> > select * from t where
> >     a >= a1 and
> >      (a >  a1 or b >= b1) and
> >      (a >  a1 or b > b1 or c > c1)
> > In about 95% of cases, the planner correctly selects the index
> > and uses it.
> I'm surprised it's that good.  Why not do

It is.  In fact, it's so good, I mistakenly assumed it would get it
right all the time.  That led me directly to my current situation.
>       select * from t where a >= a1 and b >= b1 and c >= c1
>       order by a,b,c
>       limit 1 offset 1;
Note: I left off the limit/order part of the query in my original

My previous experience with offset was that it's not practical for this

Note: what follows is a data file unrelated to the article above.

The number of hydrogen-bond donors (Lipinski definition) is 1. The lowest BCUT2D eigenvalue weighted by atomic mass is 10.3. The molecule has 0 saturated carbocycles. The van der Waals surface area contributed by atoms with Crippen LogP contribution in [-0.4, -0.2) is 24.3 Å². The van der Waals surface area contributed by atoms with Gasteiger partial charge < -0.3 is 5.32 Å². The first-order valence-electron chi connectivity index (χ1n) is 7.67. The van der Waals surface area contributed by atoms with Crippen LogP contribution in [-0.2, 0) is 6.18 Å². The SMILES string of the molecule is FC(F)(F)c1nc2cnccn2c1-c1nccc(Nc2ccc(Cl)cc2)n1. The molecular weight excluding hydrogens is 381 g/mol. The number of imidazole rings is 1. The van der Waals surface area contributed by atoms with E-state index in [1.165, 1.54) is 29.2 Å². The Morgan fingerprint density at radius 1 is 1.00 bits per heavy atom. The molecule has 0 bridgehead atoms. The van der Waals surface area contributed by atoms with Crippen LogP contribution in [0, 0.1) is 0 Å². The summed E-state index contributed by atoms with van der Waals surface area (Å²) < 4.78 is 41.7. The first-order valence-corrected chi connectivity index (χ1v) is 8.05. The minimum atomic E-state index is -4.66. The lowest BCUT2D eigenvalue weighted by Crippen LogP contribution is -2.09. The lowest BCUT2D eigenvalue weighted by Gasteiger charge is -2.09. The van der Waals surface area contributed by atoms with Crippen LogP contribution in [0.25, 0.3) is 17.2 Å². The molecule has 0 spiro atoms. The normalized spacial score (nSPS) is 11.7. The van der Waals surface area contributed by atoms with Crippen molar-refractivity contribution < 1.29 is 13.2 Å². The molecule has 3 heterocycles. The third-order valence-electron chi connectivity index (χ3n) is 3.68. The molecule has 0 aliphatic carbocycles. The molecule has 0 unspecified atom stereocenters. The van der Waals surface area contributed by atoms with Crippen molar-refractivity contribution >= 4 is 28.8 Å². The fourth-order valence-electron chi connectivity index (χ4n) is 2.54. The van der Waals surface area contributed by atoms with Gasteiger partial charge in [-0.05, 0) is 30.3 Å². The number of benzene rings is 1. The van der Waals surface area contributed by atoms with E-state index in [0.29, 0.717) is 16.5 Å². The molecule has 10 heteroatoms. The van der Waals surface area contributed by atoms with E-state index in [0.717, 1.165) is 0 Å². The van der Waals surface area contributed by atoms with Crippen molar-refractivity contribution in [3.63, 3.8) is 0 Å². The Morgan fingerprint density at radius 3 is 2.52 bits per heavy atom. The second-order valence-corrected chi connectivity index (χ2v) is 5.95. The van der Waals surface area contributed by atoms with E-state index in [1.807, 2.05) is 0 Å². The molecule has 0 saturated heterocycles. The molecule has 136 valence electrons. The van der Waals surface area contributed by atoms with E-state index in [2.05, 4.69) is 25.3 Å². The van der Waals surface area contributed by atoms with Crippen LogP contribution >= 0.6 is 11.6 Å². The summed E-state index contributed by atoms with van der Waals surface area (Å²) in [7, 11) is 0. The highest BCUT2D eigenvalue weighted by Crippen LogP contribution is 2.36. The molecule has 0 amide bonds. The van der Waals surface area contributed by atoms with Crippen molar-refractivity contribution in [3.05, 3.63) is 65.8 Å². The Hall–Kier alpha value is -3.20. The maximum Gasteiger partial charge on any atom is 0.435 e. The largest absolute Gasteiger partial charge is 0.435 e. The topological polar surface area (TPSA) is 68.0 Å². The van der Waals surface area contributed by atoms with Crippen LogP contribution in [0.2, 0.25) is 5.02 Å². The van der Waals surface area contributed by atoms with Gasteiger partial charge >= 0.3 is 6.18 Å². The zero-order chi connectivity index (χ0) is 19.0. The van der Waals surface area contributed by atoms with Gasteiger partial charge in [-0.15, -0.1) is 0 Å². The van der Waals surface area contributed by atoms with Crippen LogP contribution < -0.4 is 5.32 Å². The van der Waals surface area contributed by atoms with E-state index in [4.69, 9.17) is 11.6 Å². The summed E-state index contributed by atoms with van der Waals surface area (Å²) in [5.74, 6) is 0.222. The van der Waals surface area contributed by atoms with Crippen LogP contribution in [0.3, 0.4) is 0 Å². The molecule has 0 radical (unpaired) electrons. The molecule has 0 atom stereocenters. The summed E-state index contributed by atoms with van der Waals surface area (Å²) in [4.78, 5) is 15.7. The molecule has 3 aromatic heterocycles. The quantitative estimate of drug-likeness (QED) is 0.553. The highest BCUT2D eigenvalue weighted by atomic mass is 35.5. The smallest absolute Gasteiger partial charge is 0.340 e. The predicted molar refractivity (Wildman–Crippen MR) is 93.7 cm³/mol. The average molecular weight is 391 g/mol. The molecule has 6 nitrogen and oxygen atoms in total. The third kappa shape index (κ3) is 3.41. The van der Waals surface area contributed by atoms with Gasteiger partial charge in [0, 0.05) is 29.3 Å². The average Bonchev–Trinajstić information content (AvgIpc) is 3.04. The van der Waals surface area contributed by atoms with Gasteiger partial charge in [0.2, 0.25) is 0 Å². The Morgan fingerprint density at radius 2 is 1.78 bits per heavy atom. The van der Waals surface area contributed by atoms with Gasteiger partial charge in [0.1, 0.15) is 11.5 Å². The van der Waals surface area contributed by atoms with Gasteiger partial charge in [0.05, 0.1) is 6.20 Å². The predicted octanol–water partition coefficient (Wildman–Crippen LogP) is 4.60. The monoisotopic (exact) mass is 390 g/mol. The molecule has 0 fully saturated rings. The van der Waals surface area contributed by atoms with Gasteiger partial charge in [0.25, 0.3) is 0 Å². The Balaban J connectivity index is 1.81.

type of use.  Query time degrades when offset gets large...it's
basically n^2/2 for a scan of a table.  If offset was pumped up to O(1)
for any sized offset, the problem would be trivial.  

Plus, your where clause does not guarantee results.

a  b  c
2  3  4
4  2  1

c !> c1

The only other way to rewrite the query is thus (pg has much more
trouble with this form):
select * from t where
        a >   a1 or
     (a >=  a1 and b > b1) or
     (a >=  a1 and b >= b1 and c > c1)


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